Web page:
Alianza Pais, Ecuador’s most dominant political movement in modern history, dies a quiet death
By Liam Higgins
Almost unnoticed in the aftermath of the February 7 national election was the death of the movement that dominated Ecuador’s political landscape for 14 years. Founded by former president Rafael Correa among others, Alianza Pais, failed to place a single member in the new National Assembly and its presidential candidate, Ximena Peña, could muster only 1.5 percent of the vote.
Under former president Rafael Correa, in office from 2007 to 2017, Alianza Pais rubber stamped almost all of Correa’s agenda in the National Assembly, controlling all the key committees. For two of Correa’s three terms, the party had a super majority and was rarely challenged on major issues.
“From the beginning, the trouble with Alianza Pais was that it was Correa’s party and lacked a broad constituent base,” says Quito political analyst María Belén Loor. “There was no allowance for disagreement and Correa punished any assembly member who disagreed with him, often with personal insults. The party was simply part of the machinery of Correismo and his so-called Citizens Revolution.”
During the time of Alianza Pais dominance, the size and reach of government expanded exponentially, as Correa pursued a plan of top-to-bottom control of Ecuadorian society. “Many of the changes he made were good, of course,” according to Loor. “Education and health care were expanded and improved, infrastructure was built, crime and poverty were reduced. Of course, Correa benefited tremendously from sky-high oil prices that we may never see again.”
To outsiders, says Loor, Alianza Pais appeared to be a leftist movement but was, in fact, often a reactionary force representing Correa’s personal beliefs. “Correa opposed many positions of the traditional left, including environmentalism, abortion rights and expanded rights for women and gays. One of the reasons he did not run for another term in 2016 was because of his declining popularity among the leftists who put him in office in the first place, particularly the indigenous population who he insulted during protests in 2015 and 2016. If he had run, he would have lost.”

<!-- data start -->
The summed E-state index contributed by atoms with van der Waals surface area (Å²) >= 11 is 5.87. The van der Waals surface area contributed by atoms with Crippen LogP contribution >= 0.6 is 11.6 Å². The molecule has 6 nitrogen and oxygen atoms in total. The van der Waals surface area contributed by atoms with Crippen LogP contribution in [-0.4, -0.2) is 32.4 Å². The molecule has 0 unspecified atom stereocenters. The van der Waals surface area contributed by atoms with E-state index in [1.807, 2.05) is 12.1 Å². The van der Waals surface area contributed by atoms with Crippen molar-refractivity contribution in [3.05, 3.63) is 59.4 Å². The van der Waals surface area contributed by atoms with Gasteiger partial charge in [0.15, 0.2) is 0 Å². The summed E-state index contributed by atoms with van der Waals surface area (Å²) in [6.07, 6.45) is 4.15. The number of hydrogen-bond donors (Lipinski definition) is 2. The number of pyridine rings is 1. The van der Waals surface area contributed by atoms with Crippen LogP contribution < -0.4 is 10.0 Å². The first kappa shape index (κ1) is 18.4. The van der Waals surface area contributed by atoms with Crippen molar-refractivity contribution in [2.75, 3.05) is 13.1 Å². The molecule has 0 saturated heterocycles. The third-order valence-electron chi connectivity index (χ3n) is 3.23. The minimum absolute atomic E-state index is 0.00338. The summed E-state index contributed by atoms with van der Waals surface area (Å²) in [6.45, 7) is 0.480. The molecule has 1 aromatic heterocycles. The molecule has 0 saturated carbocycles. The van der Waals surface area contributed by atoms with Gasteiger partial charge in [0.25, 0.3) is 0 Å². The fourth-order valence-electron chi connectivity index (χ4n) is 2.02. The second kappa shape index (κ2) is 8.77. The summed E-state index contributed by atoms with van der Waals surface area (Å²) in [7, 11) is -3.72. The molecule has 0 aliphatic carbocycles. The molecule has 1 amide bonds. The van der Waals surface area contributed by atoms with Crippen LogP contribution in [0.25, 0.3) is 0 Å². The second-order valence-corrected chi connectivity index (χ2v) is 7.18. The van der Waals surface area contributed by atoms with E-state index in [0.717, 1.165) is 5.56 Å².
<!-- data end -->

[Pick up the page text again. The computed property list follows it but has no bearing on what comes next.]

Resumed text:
It was left to President Lenín Moreno to end the reign of Correismo and Alianza Pais, says political science professor Rebeca Morla. “I’m not sure that Moreno understood that the party was part of a personality cult but he set about dismantling it as soon as he assumed office,” she says. “I agree with Correa that Moreno was a wolf in sheep’s clothing who intended to destroy Correismo from the beginning.”
Morla adds: “Moreno claimed that Correa left the table and cupboard empty when he assumed office, which was partly true. Now, of course, Moreno has sold the table and cupboard and there is almost nothing left.”
Despite the claims of Correa acolyte Andres Arauz and Correa himself, both Morla and Loor do not see a reemergence of Correismo. “Arauz has a good chance of becoming president but it will be impossible for him to restore the glory days of the Citizens Revolution,” says Morla. “His party, the Unión por la Esperanza, will not become another Alianza Pais. He will not have broad support in the Assembly and will not have the financial resources that Correa had.”
Even if he wins, which Loor says is far from a “sure thing,” Arauz faces a difficult path. “I believe it is safe to predict that Arauz — or Lasso, if he wins — will be a one-term president. “Coming out of the pandemic, the country faces massive challenges and there is no money to meet them. The oil money is gone and the lending sources, whether they are the IMF or China, appear to be drying up.”
There are better times ahead for Ecuador, says Loor, but they are probably five to ten years away. “The next president will play the role of sacrificial lamb, I’m afraid, as the economy struggles and the people become impatient. Correismo will be part of the sacrifice.”